Detroit Regional Chamber > Why Michigan is Extending COVID-19 Workplace Restrictions, and What Those Rules Require

Why Michigan is Extending COVID-19 Workplace Restrictions, and What Those Rules Require

April 14, 2021
Detroit Free Press
April 13, 2021
Dave Boucher

State officials on Tuesday formally announced they had extended Michigan’s workplace restrictions for another six months, citing the virus surge in the state.

The restrictions mirror those already in place, but were blasted by some business associations.

Gov. Gretchen Whitmer and state officials say the extension does not mean businesses cannot have in-person work before October, adding that restrictions could be lifted when COVID-19 trends improve.

“Emergency rules help keep us all safe by ensuring that employers implement common sense safety standards to reduce the spread of COVID-19 in the workplace,” Whitmer said in a statement.

“When employers maintain a safe workplace, that gives workers and consumers the confidence to keep our economy moving.”

Since last March, more than 40 worker deaths in Michigan have been tied to COVID-19. The Michigan Occupational and Safety Health Administration has received more than 12,000 complaints from employees who allege their workplace is not following COVID-19 safety protocols.

The previous restrictions, issued in October by MIOSHA, were set to expire on Wednesday.

Separate restrictions issued by the Michigan Department of Health and Human Services will expire Monday.

The rules do not prevent businesses from allowing employees to work in person. Instead, they require businesses to prohibit in-person work for any tasks that could be completed remotely.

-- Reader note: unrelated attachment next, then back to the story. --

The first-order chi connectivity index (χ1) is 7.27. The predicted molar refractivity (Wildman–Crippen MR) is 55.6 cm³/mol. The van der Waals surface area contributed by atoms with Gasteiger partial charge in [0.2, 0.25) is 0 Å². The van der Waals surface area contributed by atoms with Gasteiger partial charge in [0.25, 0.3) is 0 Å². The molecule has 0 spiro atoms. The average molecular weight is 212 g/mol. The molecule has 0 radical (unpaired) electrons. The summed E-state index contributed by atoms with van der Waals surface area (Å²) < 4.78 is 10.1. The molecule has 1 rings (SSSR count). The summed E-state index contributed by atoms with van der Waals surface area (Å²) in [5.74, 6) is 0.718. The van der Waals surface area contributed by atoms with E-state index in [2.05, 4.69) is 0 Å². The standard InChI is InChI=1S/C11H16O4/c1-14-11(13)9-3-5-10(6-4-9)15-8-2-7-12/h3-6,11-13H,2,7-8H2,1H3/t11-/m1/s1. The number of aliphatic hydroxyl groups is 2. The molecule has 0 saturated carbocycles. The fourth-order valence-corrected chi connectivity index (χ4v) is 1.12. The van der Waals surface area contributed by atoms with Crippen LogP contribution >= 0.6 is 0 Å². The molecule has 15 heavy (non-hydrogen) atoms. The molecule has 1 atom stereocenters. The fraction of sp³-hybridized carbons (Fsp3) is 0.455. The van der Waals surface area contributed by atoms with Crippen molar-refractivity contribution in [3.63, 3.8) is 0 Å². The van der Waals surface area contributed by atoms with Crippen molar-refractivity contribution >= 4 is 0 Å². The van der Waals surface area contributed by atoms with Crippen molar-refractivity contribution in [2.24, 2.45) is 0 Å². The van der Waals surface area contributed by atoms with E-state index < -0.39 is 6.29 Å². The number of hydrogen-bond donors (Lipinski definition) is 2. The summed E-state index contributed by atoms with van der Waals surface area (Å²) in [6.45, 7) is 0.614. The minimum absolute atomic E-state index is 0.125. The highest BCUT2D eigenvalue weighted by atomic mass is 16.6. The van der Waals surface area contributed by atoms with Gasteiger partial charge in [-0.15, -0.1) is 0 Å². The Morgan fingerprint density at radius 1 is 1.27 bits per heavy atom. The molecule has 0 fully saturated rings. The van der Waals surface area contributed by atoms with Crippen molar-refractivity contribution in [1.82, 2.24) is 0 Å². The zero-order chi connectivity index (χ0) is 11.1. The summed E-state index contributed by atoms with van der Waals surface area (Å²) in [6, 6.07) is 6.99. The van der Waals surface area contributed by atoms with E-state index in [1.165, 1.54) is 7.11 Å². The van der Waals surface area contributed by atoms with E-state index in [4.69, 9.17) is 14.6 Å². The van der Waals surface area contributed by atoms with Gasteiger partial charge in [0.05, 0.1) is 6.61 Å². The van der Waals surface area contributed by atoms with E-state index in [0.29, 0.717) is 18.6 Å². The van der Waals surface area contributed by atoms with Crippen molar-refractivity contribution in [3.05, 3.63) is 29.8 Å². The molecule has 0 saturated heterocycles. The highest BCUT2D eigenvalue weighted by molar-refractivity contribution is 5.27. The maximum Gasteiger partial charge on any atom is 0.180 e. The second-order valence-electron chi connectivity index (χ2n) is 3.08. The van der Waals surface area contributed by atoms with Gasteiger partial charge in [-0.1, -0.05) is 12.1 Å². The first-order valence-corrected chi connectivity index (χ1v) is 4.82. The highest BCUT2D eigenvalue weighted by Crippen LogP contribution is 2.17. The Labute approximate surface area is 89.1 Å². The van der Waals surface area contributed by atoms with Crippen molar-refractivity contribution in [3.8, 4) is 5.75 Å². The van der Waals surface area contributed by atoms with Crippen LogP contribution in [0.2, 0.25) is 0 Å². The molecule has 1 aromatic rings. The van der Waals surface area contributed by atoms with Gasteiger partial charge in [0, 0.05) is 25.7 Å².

“If I’m only coming in there because there’s where my cubicle is assigned and I…don’t do much, I don’t connect with databases, you probably don’t want that person in (the office) anyway because you want that social distancing,” said Sean Egan, COVID-19 workplace safety director. “But certainly if employers, it’s not feasible for their employees to be remote, they can have them in the office. There are a lot of people working in offices across the state of Michigan.”

Other rules include:

  • Providing face masks to all employees free of charge and requiring they be worn at least in common areas and when social distancing is not possible
  • Providing additional protective equipment where required, including respirators, goggles and more
  • Developing and using a COVID-19 preparedness and response plan that follows state and federal health guidelines
  • Evaluating the COVID-19 risks of each position at a workplace and outlining what the employer will do to mitigate those risks
  • Promoting workplace healthy practices, such as frequent hand-washing, social distancing and staying home from work when sick
  • Creating a screening protocol for all employees who do work on site, which should include a questionnaire about symptoms or exposure chances and a temperature check
  • Preventing anyone with a known or suspected COVID-19 case from being at the workplace
  • Notifying the local health department and any potentially exposed colleagues within 24 hours when employers learn an employee has COVID-19